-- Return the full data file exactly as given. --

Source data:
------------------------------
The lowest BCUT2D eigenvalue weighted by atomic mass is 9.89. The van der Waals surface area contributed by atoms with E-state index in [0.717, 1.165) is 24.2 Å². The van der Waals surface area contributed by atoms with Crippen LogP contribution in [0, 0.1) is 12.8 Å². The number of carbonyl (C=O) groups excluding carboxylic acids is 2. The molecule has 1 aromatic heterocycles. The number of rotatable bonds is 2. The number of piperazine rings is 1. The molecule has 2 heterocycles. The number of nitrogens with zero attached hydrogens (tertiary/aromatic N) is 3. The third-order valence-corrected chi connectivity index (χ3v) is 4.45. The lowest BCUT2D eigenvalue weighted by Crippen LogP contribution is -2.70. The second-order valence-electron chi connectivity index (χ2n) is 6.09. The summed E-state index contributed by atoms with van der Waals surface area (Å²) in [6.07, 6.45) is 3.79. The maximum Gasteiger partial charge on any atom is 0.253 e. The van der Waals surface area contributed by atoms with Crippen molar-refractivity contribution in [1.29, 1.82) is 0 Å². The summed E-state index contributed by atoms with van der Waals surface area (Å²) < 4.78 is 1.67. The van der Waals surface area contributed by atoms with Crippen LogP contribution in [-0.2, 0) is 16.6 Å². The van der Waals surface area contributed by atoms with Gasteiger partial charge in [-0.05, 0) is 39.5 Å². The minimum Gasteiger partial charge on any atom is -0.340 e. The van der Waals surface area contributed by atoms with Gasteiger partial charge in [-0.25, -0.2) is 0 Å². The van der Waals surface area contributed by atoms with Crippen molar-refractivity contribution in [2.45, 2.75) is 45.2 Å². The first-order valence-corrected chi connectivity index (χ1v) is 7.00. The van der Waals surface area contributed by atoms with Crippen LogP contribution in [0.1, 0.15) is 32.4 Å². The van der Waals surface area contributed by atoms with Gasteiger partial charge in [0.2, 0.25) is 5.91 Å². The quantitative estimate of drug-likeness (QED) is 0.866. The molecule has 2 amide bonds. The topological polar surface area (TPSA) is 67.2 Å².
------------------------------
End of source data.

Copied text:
The lowest BCUT2D eigenvalue weighted by atomic mass is 9.89. The van der Waals surface area contributed by atoms with E-state index in [0.717, 1.165) is 24.2 Å². The van der Waals surface area contributed by atoms with Crippen LogP contribution in [0, 0.1) is 12.8 Å². The number of carbonyl (C=O) groups excluding carboxylic acids is 2. The molecule has 1 aromatic heterocycles. The number of rotatable bonds is 2. The number of piperazine rings is 1. The molecule has 2 heterocycles. The number of nitrogens with zero attached hydrogens (tertiary/aromatic N) is 3. The third-order valence-corrected chi connectivity index (χ3v) is 4.45. The lowest BCUT2D eigenvalue weighted by Crippen LogP contribution is -2.70. The second-order valence-electron chi connectivity index (χ2n) is 6.09. The summed E-state index contributed by atoms with van der Waals surface area (Å²) in [6.07, 6.45) is 3.79. The maximum Gasteiger partial charge on any atom is 0.253 e. The van der Waals surface area contributed by atoms with Crippen molar-refractivity contribution in [1.29, 1.82) is 0 Å². The summed E-state index contributed by atoms with van der Waals surface area (Å²) < 4.78 is 1.67. The van der Waals surface area contributed by atoms with Crippen LogP contribution in [-0.2, 0) is 16.6 Å². The van der Waals surface area contributed by atoms with Gasteiger partial charge in [-0.05, 0) is 39.5 Å². The minimum Gasteiger partial charge on any atom is -0.340 e. The van der Waals surface area contributed by atoms with Gasteiger partial charge in [-0.25, -0.2) is 0 Å². The van der Waals surface area contributed by atoms with Crippen molar-refractivity contribution in [2.45, 2.75) is 45.2 Å². The first-order valence-corrected chi connectivity index (χ1v) is 7.00. The van der Waals surface area contributed by atoms with Crippen LogP contribution in [0.1, 0.15) is 32.4 Å². The van der Waals surface area contributed by atoms with Gasteiger partial charge in [0.2, 0.25) is 5.91 Å². The quantitative estimate of drug-likeness (QED) is 0.866. The molecule has 2 amide bonds. The topological polar surface area (TPSA) is 67.2 Å².